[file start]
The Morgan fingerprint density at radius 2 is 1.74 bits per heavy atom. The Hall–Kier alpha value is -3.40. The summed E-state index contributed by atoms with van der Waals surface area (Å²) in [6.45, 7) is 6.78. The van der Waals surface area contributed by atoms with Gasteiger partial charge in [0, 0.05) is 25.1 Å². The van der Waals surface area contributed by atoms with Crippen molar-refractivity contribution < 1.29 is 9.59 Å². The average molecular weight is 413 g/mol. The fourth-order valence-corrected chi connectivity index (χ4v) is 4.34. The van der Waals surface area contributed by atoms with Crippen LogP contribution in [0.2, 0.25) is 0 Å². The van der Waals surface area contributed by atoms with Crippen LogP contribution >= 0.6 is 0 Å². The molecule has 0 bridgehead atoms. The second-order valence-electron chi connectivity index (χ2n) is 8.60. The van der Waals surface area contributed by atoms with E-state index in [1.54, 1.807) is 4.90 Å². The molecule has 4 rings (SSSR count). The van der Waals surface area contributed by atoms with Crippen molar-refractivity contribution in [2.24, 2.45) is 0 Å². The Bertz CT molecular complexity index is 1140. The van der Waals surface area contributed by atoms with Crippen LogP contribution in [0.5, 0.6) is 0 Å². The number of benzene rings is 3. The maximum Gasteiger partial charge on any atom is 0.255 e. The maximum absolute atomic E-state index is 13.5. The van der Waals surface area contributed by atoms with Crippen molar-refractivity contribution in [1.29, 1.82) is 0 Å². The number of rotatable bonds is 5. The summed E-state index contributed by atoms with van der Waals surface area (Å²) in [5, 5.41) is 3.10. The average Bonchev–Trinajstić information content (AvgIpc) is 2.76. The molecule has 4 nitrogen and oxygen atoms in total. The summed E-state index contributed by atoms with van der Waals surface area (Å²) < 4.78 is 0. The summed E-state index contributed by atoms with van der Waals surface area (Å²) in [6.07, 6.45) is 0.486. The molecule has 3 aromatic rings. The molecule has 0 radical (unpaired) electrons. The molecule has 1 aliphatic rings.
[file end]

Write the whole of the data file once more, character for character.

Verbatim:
The Morgan fingerprint density at radius 2 is 1.74 bits per heavy atom. The Hall–Kier alpha value is -3.40. The summed E-state index contributed by atoms with van der Waals surface area (Å²) in [6.45, 7) is 6.78. The van der Waals surface area contributed by atoms with Gasteiger partial charge in [0, 0.05) is 25.1 Å². The van der Waals surface area contributed by atoms with Crippen molar-refractivity contribution < 1.29 is 9.59 Å². The average molecular weight is 413 g/mol. The fourth-order valence-corrected chi connectivity index (χ4v) is 4.34. The van der Waals surface area contributed by atoms with Crippen LogP contribution in [0.2, 0.25) is 0 Å². The van der Waals surface area contributed by atoms with Crippen LogP contribution >= 0.6 is 0 Å². The molecule has 0 bridgehead atoms. The second-order valence-electron chi connectivity index (χ2n) is 8.60. The van der Waals surface area contributed by atoms with E-state index in [1.54, 1.807) is 4.90 Å². The molecule has 4 rings (SSSR count). The van der Waals surface area contributed by atoms with Crippen molar-refractivity contribution in [2.24, 2.45) is 0 Å². The Bertz CT molecular complexity index is 1140. The van der Waals surface area contributed by atoms with Crippen LogP contribution in [0.5, 0.6) is 0 Å². The number of benzene rings is 3. The maximum Gasteiger partial charge on any atom is 0.255 e. The maximum absolute atomic E-state index is 13.5. The van der Waals surface area contributed by atoms with Crippen molar-refractivity contribution in [1.29, 1.82) is 0 Å². The number of rotatable bonds is 5. The summed E-state index contributed by atoms with van der Waals surface area (Å²) in [5, 5.41) is 3.10. The average Bonchev–Trinajstić information content (AvgIpc) is 2.76. The molecule has 4 nitrogen and oxygen atoms in total. The summed E-state index contributed by atoms with van der Waals surface area (Å²) < 4.78 is 0. The summed E-state index contributed by atoms with van der Waals surface area (Å²) in [6.07, 6.45) is 0.486. The molecule has 3 aromatic rings. The molecule has 0 radical (unpaired) electrons. The molecule has 1 aliphatic rings.